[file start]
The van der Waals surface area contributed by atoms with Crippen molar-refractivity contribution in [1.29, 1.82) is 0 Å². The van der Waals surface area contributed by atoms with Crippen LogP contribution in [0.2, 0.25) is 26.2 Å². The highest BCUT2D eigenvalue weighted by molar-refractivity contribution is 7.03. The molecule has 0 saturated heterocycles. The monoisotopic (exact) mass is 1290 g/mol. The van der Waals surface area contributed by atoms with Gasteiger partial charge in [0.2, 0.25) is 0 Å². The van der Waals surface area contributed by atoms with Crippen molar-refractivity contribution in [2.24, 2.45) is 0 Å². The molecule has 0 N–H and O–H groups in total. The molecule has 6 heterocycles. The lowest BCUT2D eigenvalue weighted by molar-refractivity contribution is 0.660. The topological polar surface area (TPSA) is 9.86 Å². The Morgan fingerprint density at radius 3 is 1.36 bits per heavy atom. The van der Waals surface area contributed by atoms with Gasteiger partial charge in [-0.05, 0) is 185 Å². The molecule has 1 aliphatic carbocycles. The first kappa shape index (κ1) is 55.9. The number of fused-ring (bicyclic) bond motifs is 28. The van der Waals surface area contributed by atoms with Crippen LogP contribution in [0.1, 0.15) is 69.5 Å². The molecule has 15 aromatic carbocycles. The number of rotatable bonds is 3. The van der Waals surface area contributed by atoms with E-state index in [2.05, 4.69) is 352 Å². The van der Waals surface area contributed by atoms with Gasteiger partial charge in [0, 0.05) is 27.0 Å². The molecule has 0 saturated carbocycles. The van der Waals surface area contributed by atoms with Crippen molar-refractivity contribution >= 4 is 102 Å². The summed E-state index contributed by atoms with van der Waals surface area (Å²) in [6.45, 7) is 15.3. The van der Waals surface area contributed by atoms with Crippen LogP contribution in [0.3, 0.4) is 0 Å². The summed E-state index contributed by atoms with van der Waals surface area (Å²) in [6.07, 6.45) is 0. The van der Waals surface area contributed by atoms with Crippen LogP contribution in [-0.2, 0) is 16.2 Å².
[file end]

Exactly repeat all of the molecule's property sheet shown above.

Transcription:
The van der Waals surface area contributed by atoms with Crippen molar-refractivity contribution in [1.29, 1.82) is 0 Å². The van der Waals surface area contributed by atoms with Crippen LogP contribution in [0.2, 0.25) is 26.2 Å². The highest BCUT2D eigenvalue weighted by molar-refractivity contribution is 7.03. The molecule has 0 saturated heterocycles. The monoisotopic (exact) mass is 1290 g/mol. The van der Waals surface area contributed by atoms with Gasteiger partial charge in [0.2, 0.25) is 0 Å². The van der Waals surface area contributed by atoms with Crippen molar-refractivity contribution in [2.24, 2.45) is 0 Å². The molecule has 0 N–H and O–H groups in total. The molecule has 6 heterocycles. The lowest BCUT2D eigenvalue weighted by molar-refractivity contribution is 0.660. The topological polar surface area (TPSA) is 9.86 Å². The Morgan fingerprint density at radius 3 is 1.36 bits per heavy atom. The van der Waals surface area contributed by atoms with Gasteiger partial charge in [-0.05, 0) is 185 Å². The molecule has 1 aliphatic carbocycles. The first kappa shape index (κ1) is 55.9. The number of fused-ring (bicyclic) bond motifs is 28. The van der Waals surface area contributed by atoms with Crippen LogP contribution in [0.1, 0.15) is 69.5 Å². The molecule has 15 aromatic carbocycles. The number of rotatable bonds is 3. The van der Waals surface area contributed by atoms with E-state index in [2.05, 4.69) is 352 Å². The van der Waals surface area contributed by atoms with Gasteiger partial charge in [0, 0.05) is 27.0 Å². The molecule has 0 saturated carbocycles. The van der Waals surface area contributed by atoms with Crippen molar-refractivity contribution >= 4 is 102 Å². The summed E-state index contributed by atoms with van der Waals surface area (Å²) in [6.45, 7) is 15.3. The van der Waals surface area contributed by atoms with Crippen LogP contribution in [0.3, 0.4) is 0 Å². The summed E-state index contributed by atoms with van der Waals surface area (Å²) in [6.07, 6.45) is 0. The van der Waals surface area contributed by atoms with Crippen LogP contribution in [-0.2, 0) is 16.2 Å².